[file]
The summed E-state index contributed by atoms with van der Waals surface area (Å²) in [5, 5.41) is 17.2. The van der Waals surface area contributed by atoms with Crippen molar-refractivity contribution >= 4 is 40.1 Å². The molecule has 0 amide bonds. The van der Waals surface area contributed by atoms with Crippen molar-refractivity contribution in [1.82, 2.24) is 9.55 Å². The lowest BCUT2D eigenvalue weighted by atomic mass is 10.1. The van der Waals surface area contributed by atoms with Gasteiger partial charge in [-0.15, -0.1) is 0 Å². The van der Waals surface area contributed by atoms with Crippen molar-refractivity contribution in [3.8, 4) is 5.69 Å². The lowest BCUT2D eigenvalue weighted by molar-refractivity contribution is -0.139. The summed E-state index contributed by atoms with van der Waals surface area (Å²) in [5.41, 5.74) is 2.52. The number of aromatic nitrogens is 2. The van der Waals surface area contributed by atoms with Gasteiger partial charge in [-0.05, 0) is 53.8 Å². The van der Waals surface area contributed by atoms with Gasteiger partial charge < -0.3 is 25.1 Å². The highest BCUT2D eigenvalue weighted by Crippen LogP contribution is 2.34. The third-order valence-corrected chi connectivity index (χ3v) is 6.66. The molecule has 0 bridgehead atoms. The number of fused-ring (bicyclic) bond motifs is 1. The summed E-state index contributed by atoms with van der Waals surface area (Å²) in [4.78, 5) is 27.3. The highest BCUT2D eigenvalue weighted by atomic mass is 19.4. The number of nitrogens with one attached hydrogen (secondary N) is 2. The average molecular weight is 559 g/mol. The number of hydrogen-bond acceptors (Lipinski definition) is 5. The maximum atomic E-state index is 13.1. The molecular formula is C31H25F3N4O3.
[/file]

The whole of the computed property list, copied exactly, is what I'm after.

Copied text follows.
The summed E-state index contributed by atoms with van der Waals surface area (Å²) in [5, 5.41) is 17.2. The van der Waals surface area contributed by atoms with Crippen molar-refractivity contribution >= 4 is 40.1 Å². The molecule has 0 amide bonds. The van der Waals surface area contributed by atoms with Crippen molar-refractivity contribution in [1.82, 2.24) is 9.55 Å². The lowest BCUT2D eigenvalue weighted by atomic mass is 10.1. The van der Waals surface area contributed by atoms with Gasteiger partial charge in [-0.15, -0.1) is 0 Å². The van der Waals surface area contributed by atoms with Crippen molar-refractivity contribution in [3.8, 4) is 5.69 Å². The lowest BCUT2D eigenvalue weighted by molar-refractivity contribution is -0.139. The summed E-state index contributed by atoms with van der Waals surface area (Å²) in [5.41, 5.74) is 2.52. The number of aromatic nitrogens is 2. The van der Waals surface area contributed by atoms with Gasteiger partial charge in [-0.05, 0) is 53.8 Å². The van der Waals surface area contributed by atoms with Gasteiger partial charge < -0.3 is 25.1 Å². The highest BCUT2D eigenvalue weighted by Crippen LogP contribution is 2.34. The third-order valence-corrected chi connectivity index (χ3v) is 6.66. The molecule has 0 bridgehead atoms. The number of fused-ring (bicyclic) bond motifs is 1. The summed E-state index contributed by atoms with van der Waals surface area (Å²) in [4.78, 5) is 27.3. The highest BCUT2D eigenvalue weighted by atomic mass is 19.4. The number of nitrogens with one attached hydrogen (secondary N) is 2. The average molecular weight is 559 g/mol. The number of hydrogen-bond acceptors (Lipinski definition) is 5. The maximum atomic E-state index is 13.1. The molecular formula is C31H25F3N4O3.